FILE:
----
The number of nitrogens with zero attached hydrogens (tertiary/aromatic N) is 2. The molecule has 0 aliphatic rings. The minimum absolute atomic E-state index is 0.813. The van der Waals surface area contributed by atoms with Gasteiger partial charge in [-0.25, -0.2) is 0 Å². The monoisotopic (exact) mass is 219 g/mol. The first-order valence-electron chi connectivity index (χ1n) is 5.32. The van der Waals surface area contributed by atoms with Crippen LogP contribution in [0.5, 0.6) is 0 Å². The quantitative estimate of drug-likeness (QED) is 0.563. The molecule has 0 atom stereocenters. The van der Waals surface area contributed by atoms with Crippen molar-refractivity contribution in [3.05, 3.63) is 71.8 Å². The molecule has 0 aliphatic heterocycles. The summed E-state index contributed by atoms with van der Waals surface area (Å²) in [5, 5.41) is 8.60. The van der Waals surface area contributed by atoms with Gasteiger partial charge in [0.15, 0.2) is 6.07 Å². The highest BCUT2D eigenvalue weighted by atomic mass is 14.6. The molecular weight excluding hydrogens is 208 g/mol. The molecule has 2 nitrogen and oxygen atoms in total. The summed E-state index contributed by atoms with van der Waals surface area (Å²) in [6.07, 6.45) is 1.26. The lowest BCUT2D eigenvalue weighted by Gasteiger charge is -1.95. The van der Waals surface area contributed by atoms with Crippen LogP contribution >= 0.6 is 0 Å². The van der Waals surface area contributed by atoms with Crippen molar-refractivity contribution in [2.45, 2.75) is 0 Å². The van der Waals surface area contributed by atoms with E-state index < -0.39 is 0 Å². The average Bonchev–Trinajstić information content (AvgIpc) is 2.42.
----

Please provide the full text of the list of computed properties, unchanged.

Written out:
The number of nitrogens with zero attached hydrogens (tertiary/aromatic N) is 2. The molecule has 0 aliphatic rings. The minimum absolute atomic E-state index is 0.813. The van der Waals surface area contributed by atoms with Gasteiger partial charge in [-0.25, -0.2) is 0 Å². The monoisotopic (exact) mass is 219 g/mol. The first-order valence-electron chi connectivity index (χ1n) is 5.32. The van der Waals surface area contributed by atoms with Crippen LogP contribution in [0.5, 0.6) is 0 Å². The quantitative estimate of drug-likeness (QED) is 0.563. The molecule has 0 atom stereocenters. The van der Waals surface area contributed by atoms with Crippen molar-refractivity contribution in [3.05, 3.63) is 71.8 Å². The molecule has 0 aliphatic heterocycles. The summed E-state index contributed by atoms with van der Waals surface area (Å²) in [5, 5.41) is 8.60. The van der Waals surface area contributed by atoms with Gasteiger partial charge in [0.15, 0.2) is 6.07 Å². The highest BCUT2D eigenvalue weighted by atomic mass is 14.6. The molecular weight excluding hydrogens is 208 g/mol. The molecule has 2 nitrogen and oxygen atoms in total. The summed E-state index contributed by atoms with van der Waals surface area (Å²) in [6.07, 6.45) is 1.26. The lowest BCUT2D eigenvalue weighted by Gasteiger charge is -1.95. The van der Waals surface area contributed by atoms with Crippen LogP contribution >= 0.6 is 0 Å². The van der Waals surface area contributed by atoms with Crippen molar-refractivity contribution in [2.45, 2.75) is 0 Å². The van der Waals surface area contributed by atoms with E-state index < -0.39 is 0 Å². The average Bonchev–Trinajstić information content (AvgIpc) is 2.42.